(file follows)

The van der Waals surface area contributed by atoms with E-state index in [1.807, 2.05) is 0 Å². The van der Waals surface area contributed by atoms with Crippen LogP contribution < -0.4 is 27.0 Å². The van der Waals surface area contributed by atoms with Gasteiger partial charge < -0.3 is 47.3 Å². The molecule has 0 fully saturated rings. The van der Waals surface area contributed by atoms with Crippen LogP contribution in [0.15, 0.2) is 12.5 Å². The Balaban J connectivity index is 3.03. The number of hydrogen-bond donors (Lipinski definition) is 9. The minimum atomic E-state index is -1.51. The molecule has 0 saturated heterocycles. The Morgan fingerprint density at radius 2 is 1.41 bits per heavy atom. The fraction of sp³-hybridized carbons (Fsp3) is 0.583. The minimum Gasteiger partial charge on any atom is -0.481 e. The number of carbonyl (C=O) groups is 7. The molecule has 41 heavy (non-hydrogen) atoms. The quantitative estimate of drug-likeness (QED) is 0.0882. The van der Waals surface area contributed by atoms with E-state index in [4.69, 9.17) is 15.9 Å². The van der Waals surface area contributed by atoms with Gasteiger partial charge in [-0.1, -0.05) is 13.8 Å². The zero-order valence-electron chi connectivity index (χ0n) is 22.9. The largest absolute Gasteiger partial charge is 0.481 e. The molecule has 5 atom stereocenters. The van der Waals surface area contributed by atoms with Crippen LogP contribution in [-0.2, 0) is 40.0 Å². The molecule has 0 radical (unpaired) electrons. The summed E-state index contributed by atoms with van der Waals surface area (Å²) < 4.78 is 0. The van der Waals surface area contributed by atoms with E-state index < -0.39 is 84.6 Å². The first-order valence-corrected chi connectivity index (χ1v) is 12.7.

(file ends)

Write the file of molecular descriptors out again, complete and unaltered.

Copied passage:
The van der Waals surface area contributed by atoms with E-state index in [1.807, 2.05) is 0 Å². The van der Waals surface area contributed by atoms with Crippen LogP contribution < -0.4 is 27.0 Å². The van der Waals surface area contributed by atoms with Gasteiger partial charge < -0.3 is 47.3 Å². The molecule has 0 fully saturated rings. The van der Waals surface area contributed by atoms with Crippen LogP contribution in [0.15, 0.2) is 12.5 Å². The Balaban J connectivity index is 3.03. The number of hydrogen-bond donors (Lipinski definition) is 9. The minimum atomic E-state index is -1.51. The molecule has 0 saturated heterocycles. The Morgan fingerprint density at radius 2 is 1.41 bits per heavy atom. The fraction of sp³-hybridized carbons (Fsp3) is 0.583. The minimum Gasteiger partial charge on any atom is -0.481 e. The number of carbonyl (C=O) groups is 7. The molecule has 41 heavy (non-hydrogen) atoms. The quantitative estimate of drug-likeness (QED) is 0.0882. The van der Waals surface area contributed by atoms with E-state index in [4.69, 9.17) is 15.9 Å². The van der Waals surface area contributed by atoms with Gasteiger partial charge in [-0.1, -0.05) is 13.8 Å². The zero-order valence-electron chi connectivity index (χ0n) is 22.9. The largest absolute Gasteiger partial charge is 0.481 e. The molecule has 5 atom stereocenters. The van der Waals surface area contributed by atoms with Crippen LogP contribution in [-0.2, 0) is 40.0 Å². The molecule has 0 radical (unpaired) electrons. The summed E-state index contributed by atoms with van der Waals surface area (Å²) < 4.78 is 0. The van der Waals surface area contributed by atoms with E-state index < -0.39 is 84.6 Å². The first-order valence-corrected chi connectivity index (χ1v) is 12.7.